Providing a fast-moving narration to accompany an informative and entertaining animated video presentation lasting 40 minutes, Rouwenna shared precisely the kind of information that students might need to understand the basics about climate change and how they could be the driving force behind changing policy worldwide.
She began by noting that each American teenager needs approximately 20 football fields of "space" on the Earth to support a habit of "living large." In part as a result of such lifestyle choices made by too many, human consumption worldwide has led to a tipping point, she explained: growing carbon dioxide emissions are warming our atmosphere; the supply of such fuels, which took millions of years to be produced, is shrinking; too little pressure is placed on further developing green energy technologies; and the number of "carbon sinks" (like forests) that absorb carbon dioxide is also shrinking. Add methane produced by cows, which feed our appetites for meat and dairy products, and it's no wonder that we have seen the 10 hottest years in human history, she said, and 1,000 times the normal rate of species' extinction. Estimates predict that the Earth will see 150 million "climate refugees" in the next 40 years, she said.
In discussing where solutions to such problems might come from, she reminded her young audience that the human imagination has historically been a powerful force for change.
In becoming part of the carbon-reducing solution-by changing light bulbs, using fewer resources in general and consuming more locally produced foods in particular-each student could grow larger "green prints" and, by serving as living examples of responsible practices and influencing public policy with their ever-growing purchasing power, students everywhere could help the Earth's population reduce its carbon emissions to zero over time. They can begin, Rouwenna said, within their own spheres of influence as teenagers.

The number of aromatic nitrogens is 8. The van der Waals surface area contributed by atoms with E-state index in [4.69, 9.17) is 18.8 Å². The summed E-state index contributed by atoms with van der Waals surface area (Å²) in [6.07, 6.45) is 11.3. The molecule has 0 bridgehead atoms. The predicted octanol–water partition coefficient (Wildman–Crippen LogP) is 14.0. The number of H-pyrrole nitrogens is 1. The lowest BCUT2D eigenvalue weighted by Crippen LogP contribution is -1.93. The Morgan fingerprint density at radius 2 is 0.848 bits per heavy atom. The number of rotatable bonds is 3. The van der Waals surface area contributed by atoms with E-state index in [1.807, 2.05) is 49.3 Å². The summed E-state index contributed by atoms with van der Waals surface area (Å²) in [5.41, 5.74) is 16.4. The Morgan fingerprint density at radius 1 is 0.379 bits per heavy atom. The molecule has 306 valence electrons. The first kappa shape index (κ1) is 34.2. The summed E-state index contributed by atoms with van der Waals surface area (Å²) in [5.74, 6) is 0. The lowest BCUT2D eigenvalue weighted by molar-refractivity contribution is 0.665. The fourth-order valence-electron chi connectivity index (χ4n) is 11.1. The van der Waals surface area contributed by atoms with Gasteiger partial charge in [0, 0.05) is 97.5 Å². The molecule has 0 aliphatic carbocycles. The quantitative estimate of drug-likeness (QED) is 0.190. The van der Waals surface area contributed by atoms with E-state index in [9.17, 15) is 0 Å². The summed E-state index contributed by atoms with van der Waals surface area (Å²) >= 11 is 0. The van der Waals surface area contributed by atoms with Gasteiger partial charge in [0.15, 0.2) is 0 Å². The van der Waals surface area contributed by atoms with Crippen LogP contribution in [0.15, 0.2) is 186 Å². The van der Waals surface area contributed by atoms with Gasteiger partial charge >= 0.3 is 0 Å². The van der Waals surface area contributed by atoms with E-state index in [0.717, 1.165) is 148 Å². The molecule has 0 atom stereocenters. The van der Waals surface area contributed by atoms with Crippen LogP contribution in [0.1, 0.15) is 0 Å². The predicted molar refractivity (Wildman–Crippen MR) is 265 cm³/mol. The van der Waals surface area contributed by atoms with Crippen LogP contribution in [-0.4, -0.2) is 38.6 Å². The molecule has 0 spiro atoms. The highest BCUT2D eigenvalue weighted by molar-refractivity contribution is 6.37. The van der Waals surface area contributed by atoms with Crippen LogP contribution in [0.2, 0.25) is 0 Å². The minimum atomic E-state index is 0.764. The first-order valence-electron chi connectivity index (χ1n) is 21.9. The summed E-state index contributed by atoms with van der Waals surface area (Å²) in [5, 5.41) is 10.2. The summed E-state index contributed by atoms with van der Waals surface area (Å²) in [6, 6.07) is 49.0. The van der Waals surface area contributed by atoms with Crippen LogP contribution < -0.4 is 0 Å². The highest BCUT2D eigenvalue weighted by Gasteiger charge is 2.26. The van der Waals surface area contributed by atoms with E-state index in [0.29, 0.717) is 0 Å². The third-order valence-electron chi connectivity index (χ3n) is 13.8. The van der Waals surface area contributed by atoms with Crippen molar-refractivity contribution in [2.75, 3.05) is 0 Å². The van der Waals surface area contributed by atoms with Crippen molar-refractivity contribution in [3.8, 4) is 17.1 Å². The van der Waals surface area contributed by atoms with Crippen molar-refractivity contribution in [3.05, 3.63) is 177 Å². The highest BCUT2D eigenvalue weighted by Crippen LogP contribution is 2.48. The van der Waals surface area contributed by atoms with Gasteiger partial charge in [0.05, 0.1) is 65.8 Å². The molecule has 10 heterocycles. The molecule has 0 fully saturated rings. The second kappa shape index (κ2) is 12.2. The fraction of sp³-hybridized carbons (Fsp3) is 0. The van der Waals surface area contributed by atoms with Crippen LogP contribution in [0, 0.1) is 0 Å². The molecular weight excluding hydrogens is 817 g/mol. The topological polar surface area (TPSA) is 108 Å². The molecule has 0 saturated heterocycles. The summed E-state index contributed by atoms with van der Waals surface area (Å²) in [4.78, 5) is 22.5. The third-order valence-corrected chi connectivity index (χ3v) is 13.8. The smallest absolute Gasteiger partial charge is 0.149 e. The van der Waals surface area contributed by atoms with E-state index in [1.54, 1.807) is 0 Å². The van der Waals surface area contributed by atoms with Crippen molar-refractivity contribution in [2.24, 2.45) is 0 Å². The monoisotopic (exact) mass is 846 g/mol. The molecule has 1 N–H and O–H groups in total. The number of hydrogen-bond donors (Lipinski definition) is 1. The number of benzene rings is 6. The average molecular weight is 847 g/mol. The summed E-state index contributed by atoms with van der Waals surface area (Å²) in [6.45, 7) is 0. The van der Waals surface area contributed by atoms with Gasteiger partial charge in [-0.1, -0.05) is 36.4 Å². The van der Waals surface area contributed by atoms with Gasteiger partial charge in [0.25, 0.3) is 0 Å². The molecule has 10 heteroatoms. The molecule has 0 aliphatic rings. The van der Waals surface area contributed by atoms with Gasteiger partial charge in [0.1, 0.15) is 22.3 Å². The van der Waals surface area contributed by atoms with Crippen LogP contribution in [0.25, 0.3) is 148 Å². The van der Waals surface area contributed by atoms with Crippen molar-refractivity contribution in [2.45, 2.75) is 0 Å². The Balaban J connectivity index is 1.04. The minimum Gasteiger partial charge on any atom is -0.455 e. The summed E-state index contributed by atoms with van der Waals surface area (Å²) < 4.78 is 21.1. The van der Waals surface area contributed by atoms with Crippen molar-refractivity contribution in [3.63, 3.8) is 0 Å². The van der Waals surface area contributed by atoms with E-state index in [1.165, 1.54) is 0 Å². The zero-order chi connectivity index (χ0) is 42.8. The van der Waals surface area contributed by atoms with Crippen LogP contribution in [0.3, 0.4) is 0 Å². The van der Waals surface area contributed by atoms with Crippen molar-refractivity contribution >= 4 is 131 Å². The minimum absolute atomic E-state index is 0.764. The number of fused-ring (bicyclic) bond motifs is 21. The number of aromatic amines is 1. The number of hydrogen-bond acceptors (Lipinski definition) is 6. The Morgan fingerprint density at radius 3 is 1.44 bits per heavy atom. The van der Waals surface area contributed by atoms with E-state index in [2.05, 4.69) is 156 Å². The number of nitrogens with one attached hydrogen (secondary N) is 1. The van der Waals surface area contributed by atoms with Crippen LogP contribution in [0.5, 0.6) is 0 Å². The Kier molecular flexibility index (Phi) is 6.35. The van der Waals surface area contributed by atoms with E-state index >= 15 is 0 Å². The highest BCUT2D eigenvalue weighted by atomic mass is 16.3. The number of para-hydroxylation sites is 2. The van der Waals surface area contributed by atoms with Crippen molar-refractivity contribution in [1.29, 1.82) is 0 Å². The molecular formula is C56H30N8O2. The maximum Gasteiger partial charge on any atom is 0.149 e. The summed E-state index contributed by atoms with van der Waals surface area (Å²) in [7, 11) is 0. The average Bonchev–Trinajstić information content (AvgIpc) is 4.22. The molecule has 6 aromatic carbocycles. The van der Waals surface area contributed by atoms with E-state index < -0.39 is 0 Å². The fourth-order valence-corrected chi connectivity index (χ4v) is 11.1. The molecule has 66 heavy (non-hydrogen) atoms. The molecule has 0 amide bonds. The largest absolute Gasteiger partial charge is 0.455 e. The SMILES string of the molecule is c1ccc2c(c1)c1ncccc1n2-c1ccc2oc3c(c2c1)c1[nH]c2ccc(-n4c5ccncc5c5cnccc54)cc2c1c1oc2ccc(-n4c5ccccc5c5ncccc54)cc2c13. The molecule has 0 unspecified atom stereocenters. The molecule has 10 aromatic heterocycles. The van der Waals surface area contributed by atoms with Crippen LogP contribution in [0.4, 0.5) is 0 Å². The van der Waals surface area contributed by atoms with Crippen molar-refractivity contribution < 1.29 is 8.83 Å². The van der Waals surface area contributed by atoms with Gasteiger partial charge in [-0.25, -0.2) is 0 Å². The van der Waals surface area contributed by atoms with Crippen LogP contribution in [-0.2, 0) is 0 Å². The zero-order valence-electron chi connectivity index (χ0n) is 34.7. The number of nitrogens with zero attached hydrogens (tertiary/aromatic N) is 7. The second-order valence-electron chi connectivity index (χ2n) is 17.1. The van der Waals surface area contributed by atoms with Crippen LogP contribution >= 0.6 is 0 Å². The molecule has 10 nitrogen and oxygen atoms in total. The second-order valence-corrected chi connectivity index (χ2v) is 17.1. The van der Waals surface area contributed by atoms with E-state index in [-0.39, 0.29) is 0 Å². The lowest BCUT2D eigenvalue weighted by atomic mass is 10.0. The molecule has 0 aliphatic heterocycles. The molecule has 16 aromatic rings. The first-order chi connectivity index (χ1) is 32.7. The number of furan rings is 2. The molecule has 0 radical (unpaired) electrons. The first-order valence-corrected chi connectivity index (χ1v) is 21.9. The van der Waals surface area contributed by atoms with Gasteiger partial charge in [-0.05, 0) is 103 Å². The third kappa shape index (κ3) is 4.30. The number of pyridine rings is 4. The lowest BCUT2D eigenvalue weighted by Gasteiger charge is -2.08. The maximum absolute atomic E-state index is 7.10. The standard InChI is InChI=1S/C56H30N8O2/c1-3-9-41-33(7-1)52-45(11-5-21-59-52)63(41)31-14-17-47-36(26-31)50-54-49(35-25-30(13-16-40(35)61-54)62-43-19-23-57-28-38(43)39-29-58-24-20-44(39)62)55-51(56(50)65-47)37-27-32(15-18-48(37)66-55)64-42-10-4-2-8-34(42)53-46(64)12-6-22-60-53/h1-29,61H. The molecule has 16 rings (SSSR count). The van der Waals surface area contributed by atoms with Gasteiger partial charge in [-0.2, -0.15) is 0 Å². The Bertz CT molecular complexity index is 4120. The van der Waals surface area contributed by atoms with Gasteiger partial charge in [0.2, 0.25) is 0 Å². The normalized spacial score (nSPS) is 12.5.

For Beth Penney, the leader of the Go Green! Winterim who was recently named LA's coordinator of sustainability initiatives, the assembly was a great way to open the door wide to student involvement in the school's work: The assembly was a great way to kick off LA's work to become more sustainable. It was also a good review for some students and new information for others. I chose ACE because they want not only to educate but also to promote the idea that youth can make change happen. ACE has a powerful message and good resources to support us as we focus our efforts on becoming a more sustainable community."
In addition to making resources available to help students bring about change in their own schools and communities, ACE offers college scholarships as large as $2,500 to support students who demonstrate that they are agents of change in the field of climate education. Among students featured in a video section of the presentation was Alec Loorz, who authored a now widely circulated "Declaration of Independence from Fossil Fuels," written in the language of the 1776 document and produced in a Colonial-era script. He was 15 years old at the time; he now serves as the youngest presenter for Al Gore's Climate Project.
One of three New England presenters for ACE, Rouwenna majored in astronomy and physics at Smith College, where she earned her degree just before attending Power Shift 2007 in July. She discovered her own place in the network of people dedicated to climate education outreach as one of 5,000 college and high school students at that conference, and before long was organizing her own, Massachusetts Power Shift, in 2008. Soon after, following an opportunity to do outreach for the Union of Concerned Scientists, she landed her "dream job" working for ACE. In earning her degree at Smith, she said she was expected to learn how to communicate information about scientific findings to non-scientists.